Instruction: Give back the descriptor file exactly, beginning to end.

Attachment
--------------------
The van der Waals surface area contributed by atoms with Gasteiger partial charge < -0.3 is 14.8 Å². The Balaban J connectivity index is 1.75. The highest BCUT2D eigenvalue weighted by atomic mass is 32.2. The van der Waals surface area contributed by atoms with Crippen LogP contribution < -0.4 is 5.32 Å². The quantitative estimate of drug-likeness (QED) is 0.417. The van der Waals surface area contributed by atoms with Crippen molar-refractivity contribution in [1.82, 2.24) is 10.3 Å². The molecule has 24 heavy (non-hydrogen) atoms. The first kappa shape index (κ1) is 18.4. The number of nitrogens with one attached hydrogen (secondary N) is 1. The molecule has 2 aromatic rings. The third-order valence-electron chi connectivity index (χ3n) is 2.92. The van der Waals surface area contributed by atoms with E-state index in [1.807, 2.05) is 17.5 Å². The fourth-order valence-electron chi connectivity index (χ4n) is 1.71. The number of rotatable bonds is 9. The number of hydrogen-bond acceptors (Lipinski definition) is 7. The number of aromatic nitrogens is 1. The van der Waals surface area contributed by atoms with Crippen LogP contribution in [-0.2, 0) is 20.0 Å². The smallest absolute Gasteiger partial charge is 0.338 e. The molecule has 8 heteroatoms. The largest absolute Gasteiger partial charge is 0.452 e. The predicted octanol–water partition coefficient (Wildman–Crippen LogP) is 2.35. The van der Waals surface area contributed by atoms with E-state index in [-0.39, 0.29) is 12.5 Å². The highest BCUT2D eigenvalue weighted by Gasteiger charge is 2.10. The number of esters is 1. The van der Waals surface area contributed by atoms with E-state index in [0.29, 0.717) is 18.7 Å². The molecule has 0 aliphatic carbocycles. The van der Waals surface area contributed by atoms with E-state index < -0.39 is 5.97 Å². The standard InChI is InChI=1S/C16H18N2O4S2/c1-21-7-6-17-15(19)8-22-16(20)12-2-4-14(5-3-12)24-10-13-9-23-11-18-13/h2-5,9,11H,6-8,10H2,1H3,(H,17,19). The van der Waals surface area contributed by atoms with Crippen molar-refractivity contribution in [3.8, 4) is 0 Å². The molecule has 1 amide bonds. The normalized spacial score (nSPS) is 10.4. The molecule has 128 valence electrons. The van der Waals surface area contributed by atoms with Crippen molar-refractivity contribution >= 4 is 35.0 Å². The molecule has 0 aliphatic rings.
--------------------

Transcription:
The van der Waals surface area contributed by atoms with Gasteiger partial charge < -0.3 is 14.8 Å². The Balaban J connectivity index is 1.75. The highest BCUT2D eigenvalue weighted by atomic mass is 32.2. The van der Waals surface area contributed by atoms with Crippen LogP contribution < -0.4 is 5.32 Å². The quantitative estimate of drug-likeness (QED) is 0.417. The van der Waals surface area contributed by atoms with Crippen molar-refractivity contribution in [1.82, 2.24) is 10.3 Å². The molecule has 24 heavy (non-hydrogen) atoms. The first kappa shape index (κ1) is 18.4. The number of nitrogens with one attached hydrogen (secondary N) is 1. The molecule has 2 aromatic rings. The third-order valence-electron chi connectivity index (χ3n) is 2.92. The van der Waals surface area contributed by atoms with E-state index in [1.807, 2.05) is 17.5 Å². The fourth-order valence-electron chi connectivity index (χ4n) is 1.71. The number of rotatable bonds is 9. The number of hydrogen-bond acceptors (Lipinski definition) is 7. The number of aromatic nitrogens is 1. The van der Waals surface area contributed by atoms with Crippen LogP contribution in [-0.2, 0) is 20.0 Å². The smallest absolute Gasteiger partial charge is 0.338 e. The molecule has 8 heteroatoms. The largest absolute Gasteiger partial charge is 0.452 e. The predicted octanol–water partition coefficient (Wildman–Crippen LogP) is 2.35. The van der Waals surface area contributed by atoms with E-state index in [-0.39, 0.29) is 12.5 Å². The highest BCUT2D eigenvalue weighted by Gasteiger charge is 2.10. The number of esters is 1. The van der Waals surface area contributed by atoms with E-state index in [0.29, 0.717) is 18.7 Å². The molecule has 0 aliphatic carbocycles. The van der Waals surface area contributed by atoms with E-state index < -0.39 is 5.97 Å². The standard InChI is InChI=1S/C16H18N2O4S2/c1-21-7-6-17-15(19)8-22-16(20)12-2-4-14(5-3-12)24-10-13-9-23-11-18-13/h2-5,9,11H,6-8,10H2,1H3,(H,17,19). The van der Waals surface area contributed by atoms with Crippen molar-refractivity contribution in [3.8, 4) is 0 Å². The molecule has 1 amide bonds. The normalized spacial score (nSPS) is 10.4. The molecule has 128 valence electrons. The van der Waals surface area contributed by atoms with Crippen molar-refractivity contribution >= 4 is 35.0 Å². The molecule has 0 aliphatic rings.